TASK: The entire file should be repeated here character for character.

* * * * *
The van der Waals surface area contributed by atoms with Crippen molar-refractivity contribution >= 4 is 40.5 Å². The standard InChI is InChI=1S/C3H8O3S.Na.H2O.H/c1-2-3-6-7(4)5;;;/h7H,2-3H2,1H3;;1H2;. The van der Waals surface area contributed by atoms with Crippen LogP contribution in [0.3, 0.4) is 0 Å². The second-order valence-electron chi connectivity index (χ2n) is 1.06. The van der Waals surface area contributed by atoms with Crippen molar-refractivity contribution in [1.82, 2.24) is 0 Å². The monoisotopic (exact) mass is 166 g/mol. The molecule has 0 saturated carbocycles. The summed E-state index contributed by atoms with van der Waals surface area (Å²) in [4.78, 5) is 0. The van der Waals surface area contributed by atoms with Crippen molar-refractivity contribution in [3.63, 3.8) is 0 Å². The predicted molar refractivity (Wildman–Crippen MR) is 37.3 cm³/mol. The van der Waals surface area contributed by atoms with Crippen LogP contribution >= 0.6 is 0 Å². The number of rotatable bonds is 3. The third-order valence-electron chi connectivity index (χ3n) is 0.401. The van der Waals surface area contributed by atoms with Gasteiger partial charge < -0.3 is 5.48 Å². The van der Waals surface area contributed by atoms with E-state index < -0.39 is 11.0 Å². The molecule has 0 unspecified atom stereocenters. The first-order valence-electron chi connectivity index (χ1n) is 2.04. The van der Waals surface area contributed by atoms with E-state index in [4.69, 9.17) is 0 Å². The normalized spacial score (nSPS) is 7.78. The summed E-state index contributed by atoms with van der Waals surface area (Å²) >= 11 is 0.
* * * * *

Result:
The van der Waals surface area contributed by atoms with Crippen molar-refractivity contribution >= 4 is 40.5 Å². The standard InChI is InChI=1S/C3H8O3S.Na.H2O.H/c1-2-3-6-7(4)5;;;/h7H,2-3H2,1H3;;1H2;. The van der Waals surface area contributed by atoms with Crippen LogP contribution in [0.3, 0.4) is 0 Å². The second-order valence-electron chi connectivity index (χ2n) is 1.06. The van der Waals surface area contributed by atoms with Crippen molar-refractivity contribution in [1.82, 2.24) is 0 Å². The monoisotopic (exact) mass is 166 g/mol. The molecule has 0 saturated carbocycles. The summed E-state index contributed by atoms with van der Waals surface area (Å²) in [4.78, 5) is 0. The van der Waals surface area contributed by atoms with Crippen molar-refractivity contribution in [3.63, 3.8) is 0 Å². The predicted molar refractivity (Wildman–Crippen MR) is 37.3 cm³/mol. The van der Waals surface area contributed by atoms with Crippen LogP contribution >= 0.6 is 0 Å². The number of rotatable bonds is 3. The third-order valence-electron chi connectivity index (χ3n) is 0.401. The van der Waals surface area contributed by atoms with Gasteiger partial charge < -0.3 is 5.48 Å². The van der Waals surface area contributed by atoms with E-state index < -0.39 is 11.0 Å². The molecule has 0 unspecified atom stereocenters. The first-order valence-electron chi connectivity index (χ1n) is 2.04. The van der Waals surface area contributed by atoms with E-state index in [4.69, 9.17) is 0 Å². The normalized spacial score (nSPS) is 7.78. The summed E-state index contributed by atoms with van der Waals surface area (Å²) >= 11 is 0.